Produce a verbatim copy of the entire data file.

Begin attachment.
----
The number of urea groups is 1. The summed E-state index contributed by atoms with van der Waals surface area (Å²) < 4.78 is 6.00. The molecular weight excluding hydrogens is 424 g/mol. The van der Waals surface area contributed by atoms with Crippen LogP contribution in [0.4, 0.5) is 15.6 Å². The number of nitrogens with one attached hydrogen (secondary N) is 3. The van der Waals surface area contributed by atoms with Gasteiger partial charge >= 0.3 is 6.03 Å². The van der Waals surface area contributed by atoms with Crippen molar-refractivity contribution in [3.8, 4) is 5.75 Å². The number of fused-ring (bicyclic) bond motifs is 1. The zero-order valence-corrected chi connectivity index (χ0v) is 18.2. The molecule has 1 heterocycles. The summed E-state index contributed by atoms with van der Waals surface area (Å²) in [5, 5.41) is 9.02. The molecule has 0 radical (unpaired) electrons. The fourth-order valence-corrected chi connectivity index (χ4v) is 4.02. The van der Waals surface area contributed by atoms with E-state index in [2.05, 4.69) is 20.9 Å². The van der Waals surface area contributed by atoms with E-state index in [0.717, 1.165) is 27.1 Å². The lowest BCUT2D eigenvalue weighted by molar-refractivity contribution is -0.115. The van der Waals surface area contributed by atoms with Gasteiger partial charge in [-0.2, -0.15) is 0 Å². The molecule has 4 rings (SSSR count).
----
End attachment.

The number of urea groups is 1. The summed E-state index contributed by atoms with van der Waals surface area (Å²) < 4.78 is 6.00. The molecular weight excluding hydrogens is 424 g/mol. The van der Waals surface area contributed by atoms with Crippen LogP contribution in [0.4, 0.5) is 15.6 Å². The number of nitrogens with one attached hydrogen (secondary N) is 3. The van der Waals surface area contributed by atoms with Gasteiger partial charge >= 0.3 is 6.03 Å². The van der Waals surface area contributed by atoms with Crippen molar-refractivity contribution in [3.8, 4) is 5.75 Å². The number of fused-ring (bicyclic) bond motifs is 1. The zero-order valence-corrected chi connectivity index (χ0v) is 18.2. The molecule has 1 heterocycles. The summed E-state index contributed by atoms with van der Waals surface area (Å²) in [5, 5.41) is 9.02. The molecule has 0 radical (unpaired) electrons. The fourth-order valence-corrected chi connectivity index (χ4v) is 4.02. The van der Waals surface area contributed by atoms with E-state index in [2.05, 4.69) is 20.9 Å². The van der Waals surface area contributed by atoms with E-state index in [0.717, 1.165) is 27.1 Å². The lowest BCUT2D eigenvalue weighted by molar-refractivity contribution is -0.115. The van der Waals surface area contributed by atoms with Gasteiger partial charge in [-0.2, -0.15) is 0 Å². The molecule has 4 rings (SSSR count).